5th August 2013

Suspicious Money

What follows is an overview of my forthcoming new book, published by Paidos, titled “Las sospechas del dinero. Moral y economía en la vida popular” (Suspicious money. Morality, economy and the everyday life of poverty).

Additionally, an English translation of the book’s introduction can be downloaded here.

Suspicious money. Morality, economy and the everyday life of poverty

Tapa Wilkis SOSPECHAS_4

Street marketplaces in Mexico City, La Paz, or the outskirts of Buenos Aires are packed with goods and money, both of which permeate the dreams and hopes of the thousands of men and women who walk along the streets of these precarious places of purchase. Financial institutions now lend money to people along the outskirts of major cities: they have set up shop near the poorest neighborhoods, sometimes even in them. No longer a privilege of certain social classes, credit cards now represent a passport to the  consumer economy for informal workers, independent contractors, welfare beneficiaries, and young men from the shanty towns. Latin American governments have all adopted identical paradigms of social intervention in which money is simply handed out to the poor, with governments distributing money to families through plans drafted by experts at international institutions, like the Inter-American Development Bank or the World Bank.

This book argues that money has assumed a new role in the life of the poor in Latin American countries.

Money can circulate within quite different types of relationships, including commercial dealings, political activism, religious activities, love and family relationships, illegal trafficking and gambling. It is also associated with transnational developments like the globalization of goods, financialization, or the money transfer programs that transform the landscape of the poor. Due to money’s vast reach—encompassing the local and the transnational, the new and the traditional, the commercial and the emotional, all of which are entangled—it has acquired a new and central role in these people’s lives. Money is everywhere. All the dimensions of individual and social lives are connected by and through money, which becomes—to quote a concept very dear to Marcel Mauss— a total social fact.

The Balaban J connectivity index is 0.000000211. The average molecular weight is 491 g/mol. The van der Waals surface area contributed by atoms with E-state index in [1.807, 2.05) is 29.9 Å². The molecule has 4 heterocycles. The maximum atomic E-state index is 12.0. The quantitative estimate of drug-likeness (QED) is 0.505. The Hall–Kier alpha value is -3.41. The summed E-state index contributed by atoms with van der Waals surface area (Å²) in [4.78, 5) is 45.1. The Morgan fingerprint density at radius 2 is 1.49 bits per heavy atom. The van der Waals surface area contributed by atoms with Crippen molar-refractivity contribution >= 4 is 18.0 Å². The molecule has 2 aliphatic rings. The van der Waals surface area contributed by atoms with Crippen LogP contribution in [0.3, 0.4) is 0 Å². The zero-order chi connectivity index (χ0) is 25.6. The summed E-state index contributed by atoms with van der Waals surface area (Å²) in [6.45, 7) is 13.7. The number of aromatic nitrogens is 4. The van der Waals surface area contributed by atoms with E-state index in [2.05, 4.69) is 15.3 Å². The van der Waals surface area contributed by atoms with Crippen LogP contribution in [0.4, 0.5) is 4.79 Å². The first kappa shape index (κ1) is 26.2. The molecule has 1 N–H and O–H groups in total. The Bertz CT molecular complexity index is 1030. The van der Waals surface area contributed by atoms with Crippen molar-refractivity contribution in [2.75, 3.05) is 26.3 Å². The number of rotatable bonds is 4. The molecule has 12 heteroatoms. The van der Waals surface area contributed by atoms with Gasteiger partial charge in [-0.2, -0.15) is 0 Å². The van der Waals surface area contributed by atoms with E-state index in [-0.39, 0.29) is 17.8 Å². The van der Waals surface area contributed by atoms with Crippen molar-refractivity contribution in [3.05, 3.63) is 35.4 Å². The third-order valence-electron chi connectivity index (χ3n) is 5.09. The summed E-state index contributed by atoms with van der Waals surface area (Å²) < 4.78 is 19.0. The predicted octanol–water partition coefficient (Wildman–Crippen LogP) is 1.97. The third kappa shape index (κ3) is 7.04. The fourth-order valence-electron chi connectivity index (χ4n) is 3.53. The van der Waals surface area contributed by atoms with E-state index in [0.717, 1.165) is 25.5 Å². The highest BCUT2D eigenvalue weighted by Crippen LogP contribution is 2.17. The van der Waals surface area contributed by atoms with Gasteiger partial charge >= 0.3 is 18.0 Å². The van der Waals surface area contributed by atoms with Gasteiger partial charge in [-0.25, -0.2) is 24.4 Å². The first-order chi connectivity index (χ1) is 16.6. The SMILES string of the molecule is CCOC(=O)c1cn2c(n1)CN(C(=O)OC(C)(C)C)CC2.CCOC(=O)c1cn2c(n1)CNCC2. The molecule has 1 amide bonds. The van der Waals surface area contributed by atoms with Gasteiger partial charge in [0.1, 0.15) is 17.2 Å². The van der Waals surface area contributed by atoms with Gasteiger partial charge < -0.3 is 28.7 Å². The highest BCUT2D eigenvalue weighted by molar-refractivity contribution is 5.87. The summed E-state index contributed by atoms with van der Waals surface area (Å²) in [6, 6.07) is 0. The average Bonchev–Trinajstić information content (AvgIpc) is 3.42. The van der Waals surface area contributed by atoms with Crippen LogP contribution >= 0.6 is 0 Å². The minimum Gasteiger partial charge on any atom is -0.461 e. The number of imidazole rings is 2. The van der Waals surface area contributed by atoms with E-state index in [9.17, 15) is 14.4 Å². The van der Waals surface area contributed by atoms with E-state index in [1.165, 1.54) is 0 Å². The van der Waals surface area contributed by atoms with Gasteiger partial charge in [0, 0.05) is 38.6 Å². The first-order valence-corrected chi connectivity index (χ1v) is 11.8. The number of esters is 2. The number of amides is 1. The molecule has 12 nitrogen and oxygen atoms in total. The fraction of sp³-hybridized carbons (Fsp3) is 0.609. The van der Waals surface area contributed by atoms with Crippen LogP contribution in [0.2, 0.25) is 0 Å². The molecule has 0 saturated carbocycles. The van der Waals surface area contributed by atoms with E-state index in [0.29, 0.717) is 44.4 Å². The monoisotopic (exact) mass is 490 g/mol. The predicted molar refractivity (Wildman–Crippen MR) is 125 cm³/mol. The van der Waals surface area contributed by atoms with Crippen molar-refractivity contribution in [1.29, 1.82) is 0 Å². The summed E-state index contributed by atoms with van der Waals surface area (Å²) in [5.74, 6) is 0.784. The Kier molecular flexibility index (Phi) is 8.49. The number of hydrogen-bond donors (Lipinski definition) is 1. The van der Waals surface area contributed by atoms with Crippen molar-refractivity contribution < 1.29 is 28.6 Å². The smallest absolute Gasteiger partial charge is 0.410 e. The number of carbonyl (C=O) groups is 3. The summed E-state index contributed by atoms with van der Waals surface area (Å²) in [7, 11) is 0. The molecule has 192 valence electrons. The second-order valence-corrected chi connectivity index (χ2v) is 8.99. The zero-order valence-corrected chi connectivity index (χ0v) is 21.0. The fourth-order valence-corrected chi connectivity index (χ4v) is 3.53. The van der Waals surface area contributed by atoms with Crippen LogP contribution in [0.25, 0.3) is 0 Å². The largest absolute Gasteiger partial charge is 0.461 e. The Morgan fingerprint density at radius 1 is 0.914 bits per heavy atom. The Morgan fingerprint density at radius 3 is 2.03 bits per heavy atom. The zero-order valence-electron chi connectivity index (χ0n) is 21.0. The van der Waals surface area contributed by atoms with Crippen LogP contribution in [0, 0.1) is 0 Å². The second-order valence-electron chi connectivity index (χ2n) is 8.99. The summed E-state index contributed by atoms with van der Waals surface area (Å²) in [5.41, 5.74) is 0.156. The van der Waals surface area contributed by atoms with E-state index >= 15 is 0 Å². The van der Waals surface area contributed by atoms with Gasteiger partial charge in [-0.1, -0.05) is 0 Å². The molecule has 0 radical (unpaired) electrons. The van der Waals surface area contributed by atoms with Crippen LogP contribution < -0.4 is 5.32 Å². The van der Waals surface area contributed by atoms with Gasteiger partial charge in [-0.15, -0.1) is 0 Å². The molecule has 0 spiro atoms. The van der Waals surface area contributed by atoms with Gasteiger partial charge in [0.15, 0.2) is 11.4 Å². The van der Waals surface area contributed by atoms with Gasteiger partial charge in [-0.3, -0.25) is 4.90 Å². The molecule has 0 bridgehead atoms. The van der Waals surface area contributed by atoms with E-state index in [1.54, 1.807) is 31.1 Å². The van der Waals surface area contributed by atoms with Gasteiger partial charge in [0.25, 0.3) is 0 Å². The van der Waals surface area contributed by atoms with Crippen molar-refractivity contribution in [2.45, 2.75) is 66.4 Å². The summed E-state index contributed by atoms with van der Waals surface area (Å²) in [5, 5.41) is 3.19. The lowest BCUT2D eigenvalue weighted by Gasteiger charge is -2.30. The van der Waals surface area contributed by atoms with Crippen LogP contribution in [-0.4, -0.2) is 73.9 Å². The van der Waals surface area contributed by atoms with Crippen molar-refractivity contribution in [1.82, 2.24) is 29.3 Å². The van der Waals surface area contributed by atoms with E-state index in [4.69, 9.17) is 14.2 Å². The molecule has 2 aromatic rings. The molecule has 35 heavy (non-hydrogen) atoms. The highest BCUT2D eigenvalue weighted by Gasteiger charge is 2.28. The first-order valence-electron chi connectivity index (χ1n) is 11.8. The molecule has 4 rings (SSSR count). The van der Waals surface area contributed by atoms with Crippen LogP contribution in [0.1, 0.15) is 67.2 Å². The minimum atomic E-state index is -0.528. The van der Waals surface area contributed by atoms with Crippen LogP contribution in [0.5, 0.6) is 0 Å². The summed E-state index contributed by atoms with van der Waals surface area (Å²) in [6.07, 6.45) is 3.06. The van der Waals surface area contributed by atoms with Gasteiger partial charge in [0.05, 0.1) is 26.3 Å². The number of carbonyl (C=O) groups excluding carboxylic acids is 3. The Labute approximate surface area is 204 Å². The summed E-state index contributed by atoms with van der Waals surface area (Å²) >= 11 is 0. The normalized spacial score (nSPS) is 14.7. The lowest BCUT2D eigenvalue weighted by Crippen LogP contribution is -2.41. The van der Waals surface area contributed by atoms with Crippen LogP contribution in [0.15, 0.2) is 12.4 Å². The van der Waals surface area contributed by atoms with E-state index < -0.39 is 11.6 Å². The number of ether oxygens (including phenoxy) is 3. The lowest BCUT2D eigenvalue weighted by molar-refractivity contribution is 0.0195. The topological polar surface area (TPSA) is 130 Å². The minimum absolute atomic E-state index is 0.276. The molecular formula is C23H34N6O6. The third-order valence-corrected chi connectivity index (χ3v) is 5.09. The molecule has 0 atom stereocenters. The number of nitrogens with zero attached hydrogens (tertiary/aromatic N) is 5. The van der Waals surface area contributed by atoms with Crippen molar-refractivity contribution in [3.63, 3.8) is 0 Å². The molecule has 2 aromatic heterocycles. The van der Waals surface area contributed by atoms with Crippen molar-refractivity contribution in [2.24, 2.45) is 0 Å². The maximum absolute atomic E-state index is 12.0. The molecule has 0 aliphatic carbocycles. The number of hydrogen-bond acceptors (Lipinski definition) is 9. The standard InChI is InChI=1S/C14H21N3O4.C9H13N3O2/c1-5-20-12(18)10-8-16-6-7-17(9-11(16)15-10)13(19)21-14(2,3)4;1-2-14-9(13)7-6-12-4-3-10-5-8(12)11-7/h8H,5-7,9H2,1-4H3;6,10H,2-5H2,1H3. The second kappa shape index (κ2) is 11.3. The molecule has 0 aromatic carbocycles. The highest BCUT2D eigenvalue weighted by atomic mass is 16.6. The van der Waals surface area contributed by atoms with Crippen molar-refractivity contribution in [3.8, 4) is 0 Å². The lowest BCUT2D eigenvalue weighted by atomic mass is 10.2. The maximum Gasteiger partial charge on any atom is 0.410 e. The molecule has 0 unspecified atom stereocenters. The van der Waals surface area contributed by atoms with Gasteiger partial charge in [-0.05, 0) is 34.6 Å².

This book is an invitation to think about this new role. To do so, it addresses the experience of the poor as a lab which enables money to be understood much more comprehensively than anywhere else.

Money has a long history in the Western world and has held responsible for an equally long list of wrongdoings. It has been accused of causing corruption and social disintegration. Viviana Zelizer (1994), whose works have been the main inspiration for this book, offers a vivid image to describe this point of view, in which money appears as an acid that dissolves social life. This book explores the tension between the suspiciousness of money and the actual reality of money in the individual and social lives of poor people.

From this standpoint, money becomes as crucial as pieces are to a jigsaw puzzle. Just as jigsaw puzzles require many different pieces, the multiple meanings and uses of money shape social life. Zelizer has outlined this idea in an exemplary manner in The Social Meaning of Money (1994). Without these different monetary pieces, it is not possible to complete the puzzle of individual and collective lives. A Suspicious money  approach would leave the puzzle incomplete. Money not only serves to express humiliation, corruption, or individualism, but also connects people through subjective aspects such as hope, affection, dreams, respect, pride, hatred, and conflict.

Bill Maurer (2006) suggests that the tension at the very core of money’s representations is critical, since none of these representations fully capture its meaning. In other words, there is always something else, an addition that highlights its heterogeneous nature. According to Maurer’s thesis, money’s involvement in social life is because of its very flaws—flaws that originate in both its representations and its actual uses. In the book, I propose a moral sociology to capture the meanings and the flaws of money, in order to reconstruct the tensions, conflicts, and dilemmas that monetary acts produce in people and in social relations.